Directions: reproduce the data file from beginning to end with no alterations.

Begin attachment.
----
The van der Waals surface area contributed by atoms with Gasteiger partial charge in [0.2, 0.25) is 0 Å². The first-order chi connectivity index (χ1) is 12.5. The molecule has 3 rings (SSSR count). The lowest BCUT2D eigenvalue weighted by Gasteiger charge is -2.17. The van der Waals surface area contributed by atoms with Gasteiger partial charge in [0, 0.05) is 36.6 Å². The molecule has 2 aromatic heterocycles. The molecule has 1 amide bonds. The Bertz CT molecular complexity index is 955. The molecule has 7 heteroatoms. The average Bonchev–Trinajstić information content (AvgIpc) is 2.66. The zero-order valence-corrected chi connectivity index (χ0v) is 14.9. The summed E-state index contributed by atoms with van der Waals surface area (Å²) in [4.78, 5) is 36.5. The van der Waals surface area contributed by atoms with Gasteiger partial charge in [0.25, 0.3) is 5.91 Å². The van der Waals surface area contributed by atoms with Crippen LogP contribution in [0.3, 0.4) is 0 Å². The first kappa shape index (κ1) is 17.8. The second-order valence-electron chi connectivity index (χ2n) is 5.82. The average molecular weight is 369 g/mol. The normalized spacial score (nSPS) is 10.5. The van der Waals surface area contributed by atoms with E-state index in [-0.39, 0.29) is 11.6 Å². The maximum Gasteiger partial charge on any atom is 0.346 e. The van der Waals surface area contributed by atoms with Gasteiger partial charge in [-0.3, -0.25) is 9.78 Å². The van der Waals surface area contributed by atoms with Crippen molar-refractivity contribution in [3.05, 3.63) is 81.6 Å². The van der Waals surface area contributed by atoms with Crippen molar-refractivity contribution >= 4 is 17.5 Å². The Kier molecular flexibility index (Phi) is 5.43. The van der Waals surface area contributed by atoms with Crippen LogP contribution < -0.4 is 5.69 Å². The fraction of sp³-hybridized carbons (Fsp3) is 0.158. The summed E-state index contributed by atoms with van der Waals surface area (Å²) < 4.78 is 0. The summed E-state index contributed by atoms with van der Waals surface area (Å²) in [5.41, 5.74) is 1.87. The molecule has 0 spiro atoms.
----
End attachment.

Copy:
The van der Waals surface area contributed by atoms with Gasteiger partial charge in [0.2, 0.25) is 0 Å². The first-order chi connectivity index (χ1) is 12.5. The molecule has 3 rings (SSSR count). The lowest BCUT2D eigenvalue weighted by Gasteiger charge is -2.17. The van der Waals surface area contributed by atoms with Gasteiger partial charge in [0, 0.05) is 36.6 Å². The molecule has 2 aromatic heterocycles. The molecule has 1 amide bonds. The Bertz CT molecular complexity index is 955. The molecule has 7 heteroatoms. The average Bonchev–Trinajstić information content (AvgIpc) is 2.66. The zero-order valence-corrected chi connectivity index (χ0v) is 14.9. The summed E-state index contributed by atoms with van der Waals surface area (Å²) in [4.78, 5) is 36.5. The van der Waals surface area contributed by atoms with Gasteiger partial charge in [0.25, 0.3) is 5.91 Å². The van der Waals surface area contributed by atoms with Crippen LogP contribution in [0.3, 0.4) is 0 Å². The first kappa shape index (κ1) is 17.8. The second-order valence-electron chi connectivity index (χ2n) is 5.82. The average molecular weight is 369 g/mol. The normalized spacial score (nSPS) is 10.5. The van der Waals surface area contributed by atoms with E-state index in [-0.39, 0.29) is 11.6 Å². The maximum Gasteiger partial charge on any atom is 0.346 e. The van der Waals surface area contributed by atoms with Gasteiger partial charge in [-0.3, -0.25) is 9.78 Å². The van der Waals surface area contributed by atoms with Crippen molar-refractivity contribution in [3.05, 3.63) is 81.6 Å². The van der Waals surface area contributed by atoms with Crippen molar-refractivity contribution >= 4 is 17.5 Å². The Kier molecular flexibility index (Phi) is 5.43. The van der Waals surface area contributed by atoms with Crippen LogP contribution < -0.4 is 5.69 Å². The fraction of sp³-hybridized carbons (Fsp3) is 0.158. The summed E-state index contributed by atoms with van der Waals surface area (Å²) < 4.78 is 0. The summed E-state index contributed by atoms with van der Waals surface area (Å²) in [5.41, 5.74) is 1.87. The molecule has 0 spiro atoms.